Artemisia Gentileschi’s Judith and Her Maidservant Slaying Holofernes
This picture by Artemisia Gentilleschi of Judith slicing off Holofernes' head is thought to have been painted shortly after she was raped by the painter she was studying under.1 Interpreters have thus seen this grisly scene as some sort of reprisal. That might be so but it would not be poetry.
The poetry in this painting can be found by recognizing that Judith (who may be a self-portrait) represents the artist “painting” the head of Holofernes with her sword as a paintbrush. The blood is “paint”.2 Holofernes’ severed head represents her actual painting because a masterpiece in Italian is un capolavoro, literally head-work. Though never recognized before, it is a pun of great significance to many Italian artists over the centuries.3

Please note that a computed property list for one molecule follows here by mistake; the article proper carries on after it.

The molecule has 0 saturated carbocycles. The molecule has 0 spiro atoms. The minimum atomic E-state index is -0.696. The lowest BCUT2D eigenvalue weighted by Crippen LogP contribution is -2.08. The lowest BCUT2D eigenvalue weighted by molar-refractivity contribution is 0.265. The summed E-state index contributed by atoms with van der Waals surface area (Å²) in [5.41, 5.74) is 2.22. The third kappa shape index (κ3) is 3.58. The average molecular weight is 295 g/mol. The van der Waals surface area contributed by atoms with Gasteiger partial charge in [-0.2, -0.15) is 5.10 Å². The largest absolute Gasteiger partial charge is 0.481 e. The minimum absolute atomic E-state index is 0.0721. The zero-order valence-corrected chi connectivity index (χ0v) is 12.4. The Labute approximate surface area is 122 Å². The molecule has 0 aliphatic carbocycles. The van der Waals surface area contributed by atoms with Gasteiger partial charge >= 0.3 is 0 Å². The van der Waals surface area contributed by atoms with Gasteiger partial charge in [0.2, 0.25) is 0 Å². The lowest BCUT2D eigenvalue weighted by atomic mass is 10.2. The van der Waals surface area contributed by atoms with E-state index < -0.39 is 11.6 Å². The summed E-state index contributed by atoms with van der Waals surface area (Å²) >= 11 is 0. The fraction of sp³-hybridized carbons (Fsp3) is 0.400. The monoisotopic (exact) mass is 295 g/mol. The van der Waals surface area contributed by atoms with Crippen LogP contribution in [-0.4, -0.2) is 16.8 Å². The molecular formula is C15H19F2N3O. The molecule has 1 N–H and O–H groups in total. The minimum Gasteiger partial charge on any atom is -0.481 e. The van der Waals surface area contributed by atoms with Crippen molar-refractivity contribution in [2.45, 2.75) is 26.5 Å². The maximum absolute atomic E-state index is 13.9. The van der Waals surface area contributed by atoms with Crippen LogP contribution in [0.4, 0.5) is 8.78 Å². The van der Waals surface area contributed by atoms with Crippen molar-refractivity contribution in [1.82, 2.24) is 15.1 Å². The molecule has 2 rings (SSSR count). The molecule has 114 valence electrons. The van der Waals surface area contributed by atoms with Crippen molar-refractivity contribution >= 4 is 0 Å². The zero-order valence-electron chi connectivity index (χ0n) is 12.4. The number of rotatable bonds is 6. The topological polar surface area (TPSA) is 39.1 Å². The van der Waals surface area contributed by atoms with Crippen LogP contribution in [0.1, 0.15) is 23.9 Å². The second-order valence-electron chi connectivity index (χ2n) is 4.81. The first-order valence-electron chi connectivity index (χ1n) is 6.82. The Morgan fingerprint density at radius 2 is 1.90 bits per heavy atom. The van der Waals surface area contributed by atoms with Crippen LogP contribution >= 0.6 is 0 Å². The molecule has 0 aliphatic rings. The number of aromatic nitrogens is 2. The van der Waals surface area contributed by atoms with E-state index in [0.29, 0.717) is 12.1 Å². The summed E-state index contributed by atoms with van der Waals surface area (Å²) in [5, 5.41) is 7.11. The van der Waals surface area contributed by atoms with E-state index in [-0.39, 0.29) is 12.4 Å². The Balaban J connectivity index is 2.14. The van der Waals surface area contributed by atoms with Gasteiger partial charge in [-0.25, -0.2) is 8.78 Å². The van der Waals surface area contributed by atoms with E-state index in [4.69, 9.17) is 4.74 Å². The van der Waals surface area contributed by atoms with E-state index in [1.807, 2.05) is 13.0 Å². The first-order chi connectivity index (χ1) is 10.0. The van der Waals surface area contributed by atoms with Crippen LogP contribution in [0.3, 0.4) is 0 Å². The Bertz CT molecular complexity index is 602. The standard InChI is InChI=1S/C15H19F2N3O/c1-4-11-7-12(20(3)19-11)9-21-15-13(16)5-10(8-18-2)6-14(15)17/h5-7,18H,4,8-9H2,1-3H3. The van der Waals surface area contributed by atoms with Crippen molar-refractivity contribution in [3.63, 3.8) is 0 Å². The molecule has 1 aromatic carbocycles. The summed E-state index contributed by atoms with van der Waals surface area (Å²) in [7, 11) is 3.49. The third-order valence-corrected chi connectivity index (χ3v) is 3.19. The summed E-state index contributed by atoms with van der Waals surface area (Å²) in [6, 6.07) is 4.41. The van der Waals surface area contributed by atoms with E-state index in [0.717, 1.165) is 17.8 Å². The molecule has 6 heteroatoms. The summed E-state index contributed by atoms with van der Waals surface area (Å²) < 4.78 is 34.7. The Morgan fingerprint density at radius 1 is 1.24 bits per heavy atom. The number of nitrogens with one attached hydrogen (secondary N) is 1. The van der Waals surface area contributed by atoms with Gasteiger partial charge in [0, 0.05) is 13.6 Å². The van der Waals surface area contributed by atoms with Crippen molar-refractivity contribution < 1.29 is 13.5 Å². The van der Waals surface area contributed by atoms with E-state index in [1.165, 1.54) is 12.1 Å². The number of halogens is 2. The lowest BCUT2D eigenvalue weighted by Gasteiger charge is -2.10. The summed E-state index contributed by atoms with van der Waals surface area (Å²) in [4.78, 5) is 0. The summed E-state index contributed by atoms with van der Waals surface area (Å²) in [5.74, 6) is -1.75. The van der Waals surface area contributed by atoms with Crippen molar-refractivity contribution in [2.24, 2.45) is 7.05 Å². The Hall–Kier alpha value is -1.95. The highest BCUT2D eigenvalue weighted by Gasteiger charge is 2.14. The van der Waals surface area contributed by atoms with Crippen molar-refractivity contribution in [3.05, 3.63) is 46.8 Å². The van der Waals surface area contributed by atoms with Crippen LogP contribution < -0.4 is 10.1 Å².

Click next thumbnail to continue
More Works by Gentileschi
Here is a good example of how borrowed form borrows meaning. In Artemisia's self-portrait as an Allegory of Painting, she thought of herself as a personification of Art...
See Artemisia Gentileschi turned a biblical story into a lesson about art and reality
Original Publication Date on EPPH: 20 Apr 2010. © Simon Abrahams. Articles on this site are the copyright of Simon Abrahams. To use copyrighted material in print or other media for purposes beyond 'fair use', you must obtain permission from the copyright owner. Websites may link to this page without permission (please do) but may not reproduce the material on their own site without crediting Simon Abrahams and EPPH.